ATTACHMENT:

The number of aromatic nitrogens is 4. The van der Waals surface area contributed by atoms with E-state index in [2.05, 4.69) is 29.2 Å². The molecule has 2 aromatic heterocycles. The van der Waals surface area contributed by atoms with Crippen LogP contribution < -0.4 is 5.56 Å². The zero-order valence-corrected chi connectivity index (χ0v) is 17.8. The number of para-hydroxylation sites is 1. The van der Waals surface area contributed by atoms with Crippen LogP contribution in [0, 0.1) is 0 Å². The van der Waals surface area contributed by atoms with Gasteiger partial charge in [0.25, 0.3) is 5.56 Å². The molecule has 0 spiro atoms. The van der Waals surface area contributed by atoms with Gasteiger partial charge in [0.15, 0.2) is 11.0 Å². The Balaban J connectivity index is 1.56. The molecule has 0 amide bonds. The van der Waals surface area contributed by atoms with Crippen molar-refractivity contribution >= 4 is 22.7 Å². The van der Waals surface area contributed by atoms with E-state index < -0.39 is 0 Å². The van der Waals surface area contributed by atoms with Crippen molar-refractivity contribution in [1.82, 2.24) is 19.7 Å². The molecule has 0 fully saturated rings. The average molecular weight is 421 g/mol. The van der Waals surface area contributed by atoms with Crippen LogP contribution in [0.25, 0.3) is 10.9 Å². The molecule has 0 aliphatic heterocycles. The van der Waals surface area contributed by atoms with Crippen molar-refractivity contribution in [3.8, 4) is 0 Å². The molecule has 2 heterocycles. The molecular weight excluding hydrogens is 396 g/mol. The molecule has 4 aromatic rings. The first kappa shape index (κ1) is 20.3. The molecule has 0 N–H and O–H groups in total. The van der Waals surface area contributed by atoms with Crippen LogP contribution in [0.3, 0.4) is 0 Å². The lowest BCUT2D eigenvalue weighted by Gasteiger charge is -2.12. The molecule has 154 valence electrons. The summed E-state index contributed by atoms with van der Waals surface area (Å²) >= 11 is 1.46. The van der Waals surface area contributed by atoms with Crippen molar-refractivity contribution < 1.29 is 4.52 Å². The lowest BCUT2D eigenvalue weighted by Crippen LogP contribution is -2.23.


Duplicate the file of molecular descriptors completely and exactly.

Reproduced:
The number of aromatic nitrogens is 4. The van der Waals surface area contributed by atoms with E-state index in [2.05, 4.69) is 29.2 Å². The molecule has 2 aromatic heterocycles. The van der Waals surface area contributed by atoms with Crippen LogP contribution < -0.4 is 5.56 Å². The zero-order valence-corrected chi connectivity index (χ0v) is 17.8. The number of para-hydroxylation sites is 1. The van der Waals surface area contributed by atoms with Crippen LogP contribution in [0, 0.1) is 0 Å². The van der Waals surface area contributed by atoms with Gasteiger partial charge in [0.25, 0.3) is 5.56 Å². The molecule has 0 spiro atoms. The van der Waals surface area contributed by atoms with Gasteiger partial charge in [0.15, 0.2) is 11.0 Å². The Balaban J connectivity index is 1.56. The molecule has 0 amide bonds. The van der Waals surface area contributed by atoms with Crippen molar-refractivity contribution >= 4 is 22.7 Å². The van der Waals surface area contributed by atoms with E-state index < -0.39 is 0 Å². The van der Waals surface area contributed by atoms with Crippen molar-refractivity contribution in [1.82, 2.24) is 19.7 Å². The molecule has 0 fully saturated rings. The average molecular weight is 421 g/mol. The van der Waals surface area contributed by atoms with Crippen LogP contribution in [0.25, 0.3) is 10.9 Å². The molecule has 0 aliphatic heterocycles. The van der Waals surface area contributed by atoms with Crippen molar-refractivity contribution in [3.8, 4) is 0 Å². The molecule has 2 heterocycles. The molecular weight excluding hydrogens is 396 g/mol. The molecule has 4 aromatic rings. The first kappa shape index (κ1) is 20.3. The molecule has 0 N–H and O–H groups in total. The van der Waals surface area contributed by atoms with Crippen LogP contribution in [0.3, 0.4) is 0 Å². The lowest BCUT2D eigenvalue weighted by Gasteiger charge is -2.12. The molecule has 154 valence electrons. The summed E-state index contributed by atoms with van der Waals surface area (Å²) >= 11 is 1.46. The van der Waals surface area contributed by atoms with Crippen molar-refractivity contribution < 1.29 is 4.52 Å². The lowest BCUT2D eigenvalue weighted by Crippen LogP contribution is -2.23.